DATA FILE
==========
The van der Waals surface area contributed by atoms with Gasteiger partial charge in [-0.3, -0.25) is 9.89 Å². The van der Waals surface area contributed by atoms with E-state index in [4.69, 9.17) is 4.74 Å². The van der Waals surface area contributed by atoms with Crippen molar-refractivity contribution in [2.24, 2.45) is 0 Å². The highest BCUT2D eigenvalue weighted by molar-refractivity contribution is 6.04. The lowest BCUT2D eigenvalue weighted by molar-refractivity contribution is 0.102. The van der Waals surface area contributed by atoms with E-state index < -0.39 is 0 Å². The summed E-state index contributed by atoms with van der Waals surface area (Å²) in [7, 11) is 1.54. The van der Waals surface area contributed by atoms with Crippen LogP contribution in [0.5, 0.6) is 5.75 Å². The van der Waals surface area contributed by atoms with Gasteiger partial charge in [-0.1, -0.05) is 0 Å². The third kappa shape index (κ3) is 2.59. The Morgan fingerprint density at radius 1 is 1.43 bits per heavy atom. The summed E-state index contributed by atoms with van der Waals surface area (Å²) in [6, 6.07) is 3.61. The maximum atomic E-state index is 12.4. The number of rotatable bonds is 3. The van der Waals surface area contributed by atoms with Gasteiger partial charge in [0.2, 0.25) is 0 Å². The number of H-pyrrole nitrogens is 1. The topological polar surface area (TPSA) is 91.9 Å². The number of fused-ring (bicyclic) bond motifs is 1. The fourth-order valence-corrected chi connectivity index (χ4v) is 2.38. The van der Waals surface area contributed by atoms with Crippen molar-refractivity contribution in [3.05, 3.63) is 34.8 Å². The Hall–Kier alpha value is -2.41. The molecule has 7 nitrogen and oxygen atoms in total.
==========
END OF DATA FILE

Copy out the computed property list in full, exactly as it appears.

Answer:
The van der Waals surface area contributed by atoms with Gasteiger partial charge in [-0.3, -0.25) is 9.89 Å². The van der Waals surface area contributed by atoms with E-state index in [4.69, 9.17) is 4.74 Å². The van der Waals surface area contributed by atoms with Crippen molar-refractivity contribution in [2.24, 2.45) is 0 Å². The highest BCUT2D eigenvalue weighted by molar-refractivity contribution is 6.04. The lowest BCUT2D eigenvalue weighted by molar-refractivity contribution is 0.102. The van der Waals surface area contributed by atoms with E-state index < -0.39 is 0 Å². The summed E-state index contributed by atoms with van der Waals surface area (Å²) in [7, 11) is 1.54. The van der Waals surface area contributed by atoms with Crippen LogP contribution in [0.5, 0.6) is 5.75 Å². The van der Waals surface area contributed by atoms with Gasteiger partial charge in [-0.1, -0.05) is 0 Å². The third kappa shape index (κ3) is 2.59. The Morgan fingerprint density at radius 1 is 1.43 bits per heavy atom. The summed E-state index contributed by atoms with van der Waals surface area (Å²) in [6, 6.07) is 3.61. The maximum atomic E-state index is 12.4. The number of rotatable bonds is 3. The van der Waals surface area contributed by atoms with Gasteiger partial charge in [0.2, 0.25) is 0 Å². The number of H-pyrrole nitrogens is 1. The topological polar surface area (TPSA) is 91.9 Å². The number of fused-ring (bicyclic) bond motifs is 1. The fourth-order valence-corrected chi connectivity index (χ4v) is 2.38. The van der Waals surface area contributed by atoms with Crippen molar-refractivity contribution in [3.05, 3.63) is 34.8 Å². The Hall–Kier alpha value is -2.41. The molecule has 7 nitrogen and oxygen atoms in total.